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Thoughts from Galicia, Spain

Random thoughts from a Brit in the North West. Sometimes serious, sometimes not. Quite often curmudgeonly.

TfG: 18 June 2020
18 June 2020 @ 09:43

 Spanish life is not always likeable but it is compellingly loveable.   

- Christopher Howse: 'A Pilgrim in Spain'* 

  • The Spanish government - doubtless as part of its fight against the country's enormous tax-light black economy - is said to be planing to eliminate cash, in favour of bank cards. I can't see it happening any time soon, especially as it would be contrary to current EU law.
  • A Spanish archaeologist who perpetrated a huge fraud/'joke' back in 2006 has just been sentenced to (theoretical) jail, 14 years later.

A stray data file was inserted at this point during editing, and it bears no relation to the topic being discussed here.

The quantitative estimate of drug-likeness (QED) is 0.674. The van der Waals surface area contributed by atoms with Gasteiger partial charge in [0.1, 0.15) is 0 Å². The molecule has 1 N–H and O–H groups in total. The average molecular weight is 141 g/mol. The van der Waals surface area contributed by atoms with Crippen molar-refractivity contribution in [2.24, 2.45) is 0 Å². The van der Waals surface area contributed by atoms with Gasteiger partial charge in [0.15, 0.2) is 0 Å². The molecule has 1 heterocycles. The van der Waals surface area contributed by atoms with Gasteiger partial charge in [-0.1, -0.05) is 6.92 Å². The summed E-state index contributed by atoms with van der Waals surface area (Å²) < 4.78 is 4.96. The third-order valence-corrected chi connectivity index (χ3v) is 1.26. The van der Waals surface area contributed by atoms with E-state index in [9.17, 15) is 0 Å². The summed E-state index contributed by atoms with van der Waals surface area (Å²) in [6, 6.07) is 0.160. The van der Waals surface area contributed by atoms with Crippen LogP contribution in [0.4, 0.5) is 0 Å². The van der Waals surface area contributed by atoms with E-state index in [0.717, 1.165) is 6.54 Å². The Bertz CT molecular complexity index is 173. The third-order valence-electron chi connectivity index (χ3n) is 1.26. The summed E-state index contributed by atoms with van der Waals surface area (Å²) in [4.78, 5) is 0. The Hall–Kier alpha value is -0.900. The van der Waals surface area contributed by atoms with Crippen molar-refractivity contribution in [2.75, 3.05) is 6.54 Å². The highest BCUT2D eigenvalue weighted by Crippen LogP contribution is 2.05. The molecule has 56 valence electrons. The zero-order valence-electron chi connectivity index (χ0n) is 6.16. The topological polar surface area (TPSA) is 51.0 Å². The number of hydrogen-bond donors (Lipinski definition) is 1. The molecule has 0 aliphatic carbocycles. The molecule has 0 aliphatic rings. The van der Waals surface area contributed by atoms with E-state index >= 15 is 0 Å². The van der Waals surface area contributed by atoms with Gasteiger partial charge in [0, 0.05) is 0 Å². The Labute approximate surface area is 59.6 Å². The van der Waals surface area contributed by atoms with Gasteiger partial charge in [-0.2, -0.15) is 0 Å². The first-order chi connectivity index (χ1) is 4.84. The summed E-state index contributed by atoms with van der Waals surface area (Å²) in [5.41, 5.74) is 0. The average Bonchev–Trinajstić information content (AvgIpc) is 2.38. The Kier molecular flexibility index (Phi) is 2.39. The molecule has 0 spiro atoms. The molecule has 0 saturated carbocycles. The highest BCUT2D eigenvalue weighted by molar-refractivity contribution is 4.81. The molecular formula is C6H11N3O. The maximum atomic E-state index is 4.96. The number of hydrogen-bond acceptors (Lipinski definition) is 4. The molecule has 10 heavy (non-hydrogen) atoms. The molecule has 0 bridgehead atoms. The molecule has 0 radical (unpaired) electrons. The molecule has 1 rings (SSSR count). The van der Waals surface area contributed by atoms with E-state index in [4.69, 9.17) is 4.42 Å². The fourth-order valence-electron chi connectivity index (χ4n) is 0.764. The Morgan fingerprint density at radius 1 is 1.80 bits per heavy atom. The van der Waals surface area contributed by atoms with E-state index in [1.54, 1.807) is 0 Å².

• HT to Lenox Napier of Business Over Tapas for news of this Irish film about an exceptional Spanish sea captain.
  • And another HT for this gem: The president of the UCAM (Catholic university in Murcia) is sure that the Covid-19 is the work of "the antichrist" and that Bill Gates and Soros are "Slaves of Satan". Possibly a Vox voter.
  • See below for an article on the (alleged) corruption of Spain's ex king. This week a proposal from the far-left Podemos party the he be subjected to a governmental inquiry has been rejected by all the other parties, including Podemos's coalition partner, the PSOE.  
  • If you live here - or own a holiday property here - you can be sure your taxes are going to rise. Though perhaps not if you're a large company, as you'll have better tax advisers. And more influence at court.


The Way of the World

  • The UK football team, Arsenal, is  is offering to triple Thomas Partey’s wages to £195k a week to persuade him to move from Atlético Madrid.


  • Another 3 refranes:-

- A rolling stone gathers no moss: Hombre de muchos oficios, pobre seguro.
- A miss is as good as a mile: De casi, no se muere nadie.
- Absence makes the heart grow fonder: La ausencia es al amor lo que al fuego el aire; que apaga el pequeño y aviva el grande.
More tomorrow.